Thursday, January 20, 2011

Health-care policy: 10 wishes

Republicans in the U.S. House of Representatives have voted to dismantle the health-care bill, whether by directly repealing it (which they can't do without the approval of the Democratically controlled Senate) or by chiseling away at its funding. They think they can improve on it. Fine. It's a flawed bill. Let the improvements begin.

If we're going to start from scratch, here are my 10 wishes for health-care policy. I want a system that
  • provides health care for every citizen and legal resident in the country
  • raises the number of physicians per capita
  • raises the number of hospital beds per capita
  • allows patients to choose their own doctors
  • lowers per capita spending on health care
  • lowers the health-care percentage of the GDP
  • raises life expectancy at birth
  • lowers adult mortality
  • lowers maternal mortality
  • lowers infant mortality
In other words, I want health care that is universal and widely available, allows free choice, saves money for the government as well as for individuals, and - of course - improves our health.

Are you waiting for pigs to fly? If so, check the skies above the following countries. Every country on this list has a health-care system that surpasses ours in all ten areas:

  • Austria
  • Belgium
  • Denmark
  • Finland
  • France
  • Germany
  • Ireland
  • Italy
  • The Netherlands
  • Norway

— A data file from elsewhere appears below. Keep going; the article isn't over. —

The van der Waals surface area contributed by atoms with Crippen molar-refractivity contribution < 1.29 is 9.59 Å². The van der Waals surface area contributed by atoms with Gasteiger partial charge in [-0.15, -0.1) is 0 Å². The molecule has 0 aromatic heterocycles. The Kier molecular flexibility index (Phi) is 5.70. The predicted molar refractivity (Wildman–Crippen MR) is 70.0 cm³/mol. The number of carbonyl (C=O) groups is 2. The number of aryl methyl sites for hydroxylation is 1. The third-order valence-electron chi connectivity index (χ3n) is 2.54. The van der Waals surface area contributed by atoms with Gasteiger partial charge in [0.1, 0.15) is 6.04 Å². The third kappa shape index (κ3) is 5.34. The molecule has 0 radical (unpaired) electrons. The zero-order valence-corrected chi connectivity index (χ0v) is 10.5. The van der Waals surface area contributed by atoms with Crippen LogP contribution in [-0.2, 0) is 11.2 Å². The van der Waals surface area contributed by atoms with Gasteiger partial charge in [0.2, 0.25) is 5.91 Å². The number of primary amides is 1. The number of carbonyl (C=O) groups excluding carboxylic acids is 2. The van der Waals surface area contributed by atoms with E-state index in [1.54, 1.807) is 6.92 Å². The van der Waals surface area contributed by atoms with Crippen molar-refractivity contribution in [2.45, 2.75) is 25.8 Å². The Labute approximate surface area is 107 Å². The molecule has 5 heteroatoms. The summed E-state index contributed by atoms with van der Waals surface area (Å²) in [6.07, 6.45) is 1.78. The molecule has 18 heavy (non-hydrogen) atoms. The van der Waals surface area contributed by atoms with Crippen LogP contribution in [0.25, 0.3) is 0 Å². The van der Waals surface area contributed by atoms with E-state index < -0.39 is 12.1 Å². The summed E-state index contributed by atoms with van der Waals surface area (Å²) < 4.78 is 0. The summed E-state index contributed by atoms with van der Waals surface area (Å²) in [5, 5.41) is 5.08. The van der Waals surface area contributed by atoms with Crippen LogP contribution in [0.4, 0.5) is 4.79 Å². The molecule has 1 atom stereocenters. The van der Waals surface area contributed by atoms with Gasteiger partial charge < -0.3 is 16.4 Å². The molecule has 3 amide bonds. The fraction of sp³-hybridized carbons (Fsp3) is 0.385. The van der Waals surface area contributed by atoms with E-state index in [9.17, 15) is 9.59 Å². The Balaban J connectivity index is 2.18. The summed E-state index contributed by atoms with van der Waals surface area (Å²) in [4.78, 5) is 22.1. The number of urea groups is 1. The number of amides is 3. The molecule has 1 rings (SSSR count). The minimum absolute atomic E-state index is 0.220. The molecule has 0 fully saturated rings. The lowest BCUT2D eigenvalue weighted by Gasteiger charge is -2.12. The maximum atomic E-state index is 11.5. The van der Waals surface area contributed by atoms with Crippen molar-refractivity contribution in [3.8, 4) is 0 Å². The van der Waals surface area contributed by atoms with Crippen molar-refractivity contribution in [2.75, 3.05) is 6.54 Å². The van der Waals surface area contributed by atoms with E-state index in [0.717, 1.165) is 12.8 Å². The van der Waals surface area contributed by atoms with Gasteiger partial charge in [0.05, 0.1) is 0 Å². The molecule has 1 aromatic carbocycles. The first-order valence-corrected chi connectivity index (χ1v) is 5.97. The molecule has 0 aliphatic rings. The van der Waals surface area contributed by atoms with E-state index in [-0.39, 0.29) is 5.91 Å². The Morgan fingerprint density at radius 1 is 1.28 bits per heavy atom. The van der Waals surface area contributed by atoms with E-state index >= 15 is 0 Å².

• Spain
  • Sweden
  • Switzerland

Three other countries - Canada, the U.K., and Japan - surpass us in nine of the ten categories, even though they have fewer doctors per capita than we do.

What do they know that we don't know? Perhaps we should ask them. How about we send our members of Congress on an extended Western European fact-finding tour?

If you enjoy looking up data on health-care systems, you can amuse yourself for hours at the World Health Organization's detailed database search.


JohnM said...

Every one of the countries listed in the chart surpass the U.S. in life expectancy at birth and infant mortality rates? Really? I think you'd better look up some more statistics on the countries listed there.

JohnM said...

Or maybe you meant the list along side the chart. If so, I'll buy that.

LaVonne Neff said...

Yes, I meant the list. Sorry for the confusion. But your question made me wonder where we would stand on the OECD 30-nation list, which goes beyond Western Europe, so I checked.

In infant mortality, 26 of the 30 nations on the chart have lower (i.e., better) scores than the U.S. We are tied in 27th place with Slovakia with 7 deaths per 1000 live births. Way behind us is Turkey, with 24 deaths, and Mexico, with 29. First place: Iceland with 2; 9 of the countries have 3 per 1000.

U.S. life expectancy is slightly better - we're in 24th place at age 78 (both sexes). Behind us are the Czech Republic (77), Poland (75), Mexico and Slovakia (74), and Hungary and Turkey (73). First place: Japan, 83; Switzerland and Australia in second place with 82.